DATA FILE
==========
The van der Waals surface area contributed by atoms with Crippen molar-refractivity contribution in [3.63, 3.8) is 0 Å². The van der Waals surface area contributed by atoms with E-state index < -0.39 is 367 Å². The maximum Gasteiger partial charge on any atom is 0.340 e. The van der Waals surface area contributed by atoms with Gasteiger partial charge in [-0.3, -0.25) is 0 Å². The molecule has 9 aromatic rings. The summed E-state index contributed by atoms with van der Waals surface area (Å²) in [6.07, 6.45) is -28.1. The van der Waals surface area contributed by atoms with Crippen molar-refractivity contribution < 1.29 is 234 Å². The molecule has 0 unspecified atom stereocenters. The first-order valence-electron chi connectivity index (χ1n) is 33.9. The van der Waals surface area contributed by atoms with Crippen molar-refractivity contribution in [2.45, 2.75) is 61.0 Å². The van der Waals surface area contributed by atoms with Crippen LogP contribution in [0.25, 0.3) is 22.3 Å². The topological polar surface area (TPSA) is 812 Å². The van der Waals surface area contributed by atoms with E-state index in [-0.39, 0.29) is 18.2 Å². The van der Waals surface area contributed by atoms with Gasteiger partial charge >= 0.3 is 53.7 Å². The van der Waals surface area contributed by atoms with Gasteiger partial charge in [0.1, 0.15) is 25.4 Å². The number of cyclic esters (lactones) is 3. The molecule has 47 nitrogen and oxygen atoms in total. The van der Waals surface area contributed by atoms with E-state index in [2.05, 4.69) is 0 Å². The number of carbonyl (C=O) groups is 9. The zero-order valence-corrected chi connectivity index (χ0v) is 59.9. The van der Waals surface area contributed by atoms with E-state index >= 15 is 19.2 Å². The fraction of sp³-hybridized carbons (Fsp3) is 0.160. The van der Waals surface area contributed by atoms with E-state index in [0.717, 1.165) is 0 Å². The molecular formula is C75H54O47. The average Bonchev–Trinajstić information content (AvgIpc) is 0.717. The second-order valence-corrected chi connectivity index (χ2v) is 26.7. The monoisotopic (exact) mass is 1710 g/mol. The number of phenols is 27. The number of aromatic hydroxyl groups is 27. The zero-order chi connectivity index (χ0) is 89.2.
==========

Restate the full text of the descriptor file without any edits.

The van der Waals surface area contributed by atoms with Crippen molar-refractivity contribution in [3.63, 3.8) is 0 Å². The van der Waals surface area contributed by atoms with E-state index < -0.39 is 367 Å². The maximum Gasteiger partial charge on any atom is 0.340 e. The van der Waals surface area contributed by atoms with Gasteiger partial charge in [-0.3, -0.25) is 0 Å². The molecule has 9 aromatic rings. The summed E-state index contributed by atoms with van der Waals surface area (Å²) in [6.07, 6.45) is -28.1. The van der Waals surface area contributed by atoms with Crippen molar-refractivity contribution < 1.29 is 234 Å². The molecule has 0 unspecified atom stereocenters. The first-order valence-electron chi connectivity index (χ1n) is 33.9. The van der Waals surface area contributed by atoms with Crippen molar-refractivity contribution in [2.45, 2.75) is 61.0 Å². The van der Waals surface area contributed by atoms with Crippen LogP contribution in [0.25, 0.3) is 22.3 Å². The topological polar surface area (TPSA) is 812 Å². The van der Waals surface area contributed by atoms with E-state index in [-0.39, 0.29) is 18.2 Å². The van der Waals surface area contributed by atoms with Gasteiger partial charge >= 0.3 is 53.7 Å². The van der Waals surface area contributed by atoms with Gasteiger partial charge in [0.1, 0.15) is 25.4 Å². The number of cyclic esters (lactones) is 3. The molecule has 47 nitrogen and oxygen atoms in total. The van der Waals surface area contributed by atoms with E-state index in [2.05, 4.69) is 0 Å². The number of carbonyl (C=O) groups is 9. The zero-order valence-corrected chi connectivity index (χ0v) is 59.9. The van der Waals surface area contributed by atoms with E-state index >= 15 is 19.2 Å². The fraction of sp³-hybridized carbons (Fsp3) is 0.160. The van der Waals surface area contributed by atoms with E-state index in [0.717, 1.165) is 0 Å². The molecular formula is C75H54O47. The average Bonchev–Trinajstić information content (AvgIpc) is 0.717. The second-order valence-corrected chi connectivity index (χ2v) is 26.7. The monoisotopic (exact) mass is 1710 g/mol. The number of phenols is 27. The number of aromatic hydroxyl groups is 27. The zero-order chi connectivity index (χ0) is 89.2.